Red Hat does have a number of other products in addition to Linux, such as the JBoss product set (which Red Hat competed with Oracle to acquire). Ellison was asked if Oracle would support these additional Red Hat applications, and he replied this might be a possibility in the future.

The other risk to commercial open source products and their customers is acquisition of the product by a vendor like Oracle. I wonder if Oracle has a hidden agenda of driving down the value of Red Hat in order to acquire it at a later date at a lower price. The issue here of course is the open source community. I believe open source can only succeed if the community fully supports the vendor. If Oracle acquires Red Hat how will the community react?

As a side note, it was interesting to note that during the keynote one speaker referred to Ellison as Uncle Larry. I must admit this is not the image I have of Ellison. After the keynote I did a quick scan on the Internet to see if there had been any immediate reaction to the Oracle Linux announcement. One of the news feeds compared Ellison to Ghengis Kahn, which of course offers up a very different image than Uncle Larry.


Posted October 30, 2006 4:32 PM
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Last night while flying back from IBM's Information on Demand Conference (I'll report on this in an upcoming blog) I experienced an interesting situation while going through airport security. The lady in front of me asked me what was the maximum size of toothpaste tube she could hand carry through security. I told her three ounces. She then took out her six ounce tube, which was just under half full, and squeezed the toothpaste down to the end. After I went through security, the lady was waiting for me. She told me that for future reference TSA told her that half of six is not three -- the toothpaste tube has to be a maximum size of three onces even if it is half empty. Richard Hackathorn who was with me at the time was carrying an empty water container and I wondered if security would confiscate it on the grounds that it didn't matter it it contained water or not. They didn't. We then wondered if the toothpaste tube had been empty would TSA still have confiscated it. And you think IT has problems with business rules!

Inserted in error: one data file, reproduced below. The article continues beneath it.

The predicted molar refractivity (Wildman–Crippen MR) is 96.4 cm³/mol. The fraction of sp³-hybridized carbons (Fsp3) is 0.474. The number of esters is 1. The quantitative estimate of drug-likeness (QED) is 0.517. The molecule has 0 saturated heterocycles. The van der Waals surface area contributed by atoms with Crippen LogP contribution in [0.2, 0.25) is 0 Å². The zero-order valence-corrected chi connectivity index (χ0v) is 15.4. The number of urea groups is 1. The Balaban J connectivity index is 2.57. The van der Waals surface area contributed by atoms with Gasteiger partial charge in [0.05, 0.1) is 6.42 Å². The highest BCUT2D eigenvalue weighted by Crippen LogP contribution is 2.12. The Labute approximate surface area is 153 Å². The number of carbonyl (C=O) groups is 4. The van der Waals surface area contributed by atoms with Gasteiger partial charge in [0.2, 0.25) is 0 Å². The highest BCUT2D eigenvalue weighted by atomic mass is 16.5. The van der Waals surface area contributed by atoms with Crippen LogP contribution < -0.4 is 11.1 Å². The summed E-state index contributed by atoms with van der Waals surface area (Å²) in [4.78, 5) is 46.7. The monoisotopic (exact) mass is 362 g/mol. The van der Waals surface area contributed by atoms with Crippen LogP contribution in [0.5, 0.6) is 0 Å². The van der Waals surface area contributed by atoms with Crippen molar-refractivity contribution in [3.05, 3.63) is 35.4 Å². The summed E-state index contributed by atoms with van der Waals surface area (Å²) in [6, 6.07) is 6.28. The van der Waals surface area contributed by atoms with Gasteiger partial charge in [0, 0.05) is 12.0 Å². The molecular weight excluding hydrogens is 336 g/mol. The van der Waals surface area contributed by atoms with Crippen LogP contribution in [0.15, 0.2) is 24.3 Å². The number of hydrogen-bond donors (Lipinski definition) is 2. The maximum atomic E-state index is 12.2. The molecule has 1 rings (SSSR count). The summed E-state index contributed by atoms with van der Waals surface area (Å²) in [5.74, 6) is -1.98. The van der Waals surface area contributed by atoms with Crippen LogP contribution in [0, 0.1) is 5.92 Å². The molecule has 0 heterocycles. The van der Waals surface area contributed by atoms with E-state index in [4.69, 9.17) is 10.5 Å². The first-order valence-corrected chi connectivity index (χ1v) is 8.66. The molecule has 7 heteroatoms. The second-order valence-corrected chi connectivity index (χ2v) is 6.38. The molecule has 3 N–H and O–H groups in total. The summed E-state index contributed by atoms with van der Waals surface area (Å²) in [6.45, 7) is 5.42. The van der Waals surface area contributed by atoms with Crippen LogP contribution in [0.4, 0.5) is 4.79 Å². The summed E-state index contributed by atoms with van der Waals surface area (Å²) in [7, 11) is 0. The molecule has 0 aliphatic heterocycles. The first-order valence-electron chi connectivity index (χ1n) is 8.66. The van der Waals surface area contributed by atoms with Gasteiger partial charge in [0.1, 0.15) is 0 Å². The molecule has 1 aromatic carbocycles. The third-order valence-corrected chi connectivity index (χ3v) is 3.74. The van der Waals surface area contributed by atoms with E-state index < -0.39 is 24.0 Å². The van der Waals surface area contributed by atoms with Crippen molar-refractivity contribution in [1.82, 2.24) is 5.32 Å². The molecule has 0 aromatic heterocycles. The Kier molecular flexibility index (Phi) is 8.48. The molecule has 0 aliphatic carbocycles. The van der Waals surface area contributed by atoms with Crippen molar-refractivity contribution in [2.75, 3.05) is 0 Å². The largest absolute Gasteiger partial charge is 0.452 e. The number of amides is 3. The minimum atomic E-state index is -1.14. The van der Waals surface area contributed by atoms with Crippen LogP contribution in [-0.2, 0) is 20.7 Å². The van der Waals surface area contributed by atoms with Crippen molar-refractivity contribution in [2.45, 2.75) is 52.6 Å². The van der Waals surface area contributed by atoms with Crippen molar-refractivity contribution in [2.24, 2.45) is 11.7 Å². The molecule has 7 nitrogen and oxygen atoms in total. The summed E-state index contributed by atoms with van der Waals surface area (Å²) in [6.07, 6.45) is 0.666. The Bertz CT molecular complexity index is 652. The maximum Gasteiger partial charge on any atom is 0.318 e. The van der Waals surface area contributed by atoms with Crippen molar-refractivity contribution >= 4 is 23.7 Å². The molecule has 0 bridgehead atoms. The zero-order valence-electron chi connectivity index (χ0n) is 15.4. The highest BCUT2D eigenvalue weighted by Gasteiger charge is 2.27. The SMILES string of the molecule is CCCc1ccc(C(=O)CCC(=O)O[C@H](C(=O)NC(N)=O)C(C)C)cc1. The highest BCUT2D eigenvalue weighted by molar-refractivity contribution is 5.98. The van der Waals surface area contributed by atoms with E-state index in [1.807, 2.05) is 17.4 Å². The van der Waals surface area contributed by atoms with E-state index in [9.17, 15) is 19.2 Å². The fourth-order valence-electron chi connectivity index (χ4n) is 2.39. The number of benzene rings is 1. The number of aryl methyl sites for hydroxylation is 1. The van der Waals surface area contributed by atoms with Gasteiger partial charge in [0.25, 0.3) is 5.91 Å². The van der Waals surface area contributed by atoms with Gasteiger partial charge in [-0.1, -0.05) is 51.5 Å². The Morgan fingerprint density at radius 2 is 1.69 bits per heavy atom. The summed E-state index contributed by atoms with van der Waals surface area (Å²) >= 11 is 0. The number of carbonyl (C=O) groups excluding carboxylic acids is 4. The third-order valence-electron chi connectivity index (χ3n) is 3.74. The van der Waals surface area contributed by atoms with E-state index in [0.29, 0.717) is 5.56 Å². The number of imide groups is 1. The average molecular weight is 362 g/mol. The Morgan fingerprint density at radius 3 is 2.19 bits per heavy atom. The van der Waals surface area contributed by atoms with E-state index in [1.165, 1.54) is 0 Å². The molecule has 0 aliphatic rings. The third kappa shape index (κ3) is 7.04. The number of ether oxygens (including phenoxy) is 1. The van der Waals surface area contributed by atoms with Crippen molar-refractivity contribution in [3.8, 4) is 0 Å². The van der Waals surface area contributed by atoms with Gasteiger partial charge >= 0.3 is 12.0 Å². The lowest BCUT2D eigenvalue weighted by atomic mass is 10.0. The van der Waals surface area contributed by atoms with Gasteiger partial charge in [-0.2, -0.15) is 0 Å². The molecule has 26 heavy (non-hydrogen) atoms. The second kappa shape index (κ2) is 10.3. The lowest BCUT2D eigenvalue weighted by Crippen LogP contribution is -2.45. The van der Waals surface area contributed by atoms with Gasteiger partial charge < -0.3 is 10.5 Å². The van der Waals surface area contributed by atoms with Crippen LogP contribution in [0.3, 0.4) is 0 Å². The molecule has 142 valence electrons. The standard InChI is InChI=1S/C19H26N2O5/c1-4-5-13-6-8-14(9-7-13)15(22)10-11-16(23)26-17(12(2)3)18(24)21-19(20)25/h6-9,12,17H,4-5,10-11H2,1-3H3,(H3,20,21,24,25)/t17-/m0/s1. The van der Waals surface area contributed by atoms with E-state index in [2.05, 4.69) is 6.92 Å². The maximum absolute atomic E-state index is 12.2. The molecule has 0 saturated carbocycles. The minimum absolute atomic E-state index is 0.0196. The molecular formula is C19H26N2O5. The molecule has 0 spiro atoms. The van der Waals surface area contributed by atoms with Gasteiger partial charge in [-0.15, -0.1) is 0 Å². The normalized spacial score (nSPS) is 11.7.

Posted October 20, 2006 1:24 PM
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Other blogs on the BI Network have already covered Oracle's proposed acquisition of Sunopsis and so I won't repeat the details here. The only point to add is that although Sunopsis will likely continue to support non-Oracle data sources it will become an Oracle product. This means that any partnerships with companies such as Netezza, for example, are dead.

The question is, where next for Oracle? There have been some interesting rumors floating around the analyst communities of late about possible BI acquisitions. One says Oracle will acquire Business Objects, while another says Cognos will be acquired by IBM. I have also heard a rumor about a possible Cognos and Hyperion merger. Who knows how much truth there is to these rumors. It does suggest though that maybe the days of the independent BI vendor are possibly numbered. Perhaps it's time to look at open source BI! Also if any of of these acquisitions takes place where does it leave SAP?


Posted October 12, 2006 6:32 PM